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Last Friday I took the April 1998 issue of The Sun to lunch with me and read Rami Shapiro’s “In Search of Zen Judaism.” Though raised a Methodist, I do not practice any faith. In fact, I resigned as a member of the First Unitarian Church this past January. The congregation was nice; the minister was nice; the board on which I served was nice — there was simply no “juice” at the church.
That same month, at the end of a long pilgrimage, it became clear to me that I had found God. For several years I’d been seeking a higher purpose in my life, trying out a smorgasbord of ideas and philosophies, reading countless books, meditating, and generally stumbling down one path after another. What I hadn’t done was ask God for help. Then, in a deep depression over the breakup of a relationship, I cried out to God, and He heard me. He took control of my soul and put me on the path to find Him.
What Shapiro describes mirrors my experience. I often feel God’s presence within. Last weekend, while driving up to Steamboat Springs to see my youngest son, I stopped by the Blue River. As I walked up to the snowy bank, sun sparkling, wind whistling through the tall pines, I asked God what He wanted. My awareness of “me” immediately dropped away, and I was crying from the incredible beauty of it all. For several minutes, I was a vessel for God; God experienced His creation through me. I was His eyes, His ears, His voice.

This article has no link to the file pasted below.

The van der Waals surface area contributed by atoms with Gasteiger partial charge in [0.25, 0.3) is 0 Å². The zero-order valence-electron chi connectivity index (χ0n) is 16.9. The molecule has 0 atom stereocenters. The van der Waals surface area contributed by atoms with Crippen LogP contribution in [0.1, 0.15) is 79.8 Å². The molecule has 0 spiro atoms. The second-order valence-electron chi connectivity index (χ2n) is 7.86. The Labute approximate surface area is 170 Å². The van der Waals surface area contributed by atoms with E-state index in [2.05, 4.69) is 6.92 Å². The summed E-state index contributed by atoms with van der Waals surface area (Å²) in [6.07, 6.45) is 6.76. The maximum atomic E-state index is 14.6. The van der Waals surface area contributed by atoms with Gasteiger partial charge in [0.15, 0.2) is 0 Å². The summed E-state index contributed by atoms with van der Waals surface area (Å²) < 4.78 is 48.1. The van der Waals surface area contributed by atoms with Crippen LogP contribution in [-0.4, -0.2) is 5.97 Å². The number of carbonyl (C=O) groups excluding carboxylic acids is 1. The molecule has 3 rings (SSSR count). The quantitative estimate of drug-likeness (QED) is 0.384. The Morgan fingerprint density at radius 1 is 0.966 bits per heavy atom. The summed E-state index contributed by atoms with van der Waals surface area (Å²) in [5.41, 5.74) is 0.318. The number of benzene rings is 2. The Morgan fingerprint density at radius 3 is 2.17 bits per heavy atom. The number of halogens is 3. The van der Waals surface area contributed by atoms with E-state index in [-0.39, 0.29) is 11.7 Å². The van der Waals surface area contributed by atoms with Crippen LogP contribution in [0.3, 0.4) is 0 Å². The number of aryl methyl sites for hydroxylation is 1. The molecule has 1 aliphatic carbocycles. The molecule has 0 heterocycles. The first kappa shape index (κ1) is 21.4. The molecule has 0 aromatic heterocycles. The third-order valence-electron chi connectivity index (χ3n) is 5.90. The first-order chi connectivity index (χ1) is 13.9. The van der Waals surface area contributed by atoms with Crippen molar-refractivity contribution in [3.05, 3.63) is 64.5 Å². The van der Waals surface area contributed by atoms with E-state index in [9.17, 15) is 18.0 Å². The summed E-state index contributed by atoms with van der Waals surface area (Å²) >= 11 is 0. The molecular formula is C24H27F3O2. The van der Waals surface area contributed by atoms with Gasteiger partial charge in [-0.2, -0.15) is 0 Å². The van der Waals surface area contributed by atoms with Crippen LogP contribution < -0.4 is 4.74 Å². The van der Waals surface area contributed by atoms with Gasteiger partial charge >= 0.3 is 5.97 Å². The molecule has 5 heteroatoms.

Shapiro says, “Our separate reality is momentary, transient, and relative.” I know this to be true.
When I was seven, I asked my father about God. He said, “There are two schools of thought. Some people believe God is up in the sky, looking down on us, taking care of us. Others believe God is in everything, every rock and tree and person.” I said, “That’s what I believe — God is everywhere, in everything.” And that’s basically what I’ve believed ever since.
As a teenager I wanted to be worldly, and left behind my New York immigrant Jewish culture as soon as I could. It all seemed hypocritical, shallow, and unsophisticated to me then. For years I lived in a Zen Buddhist community. Now and then I looked to the Jewish tradition for support of my Zen practice, believing that my search for understanding and interconnection must come, at least partially, from my roots.
Rami Shapiro’s essay brought painful, joyful tears to my eyes. Reading it, I felt as if I’d come home.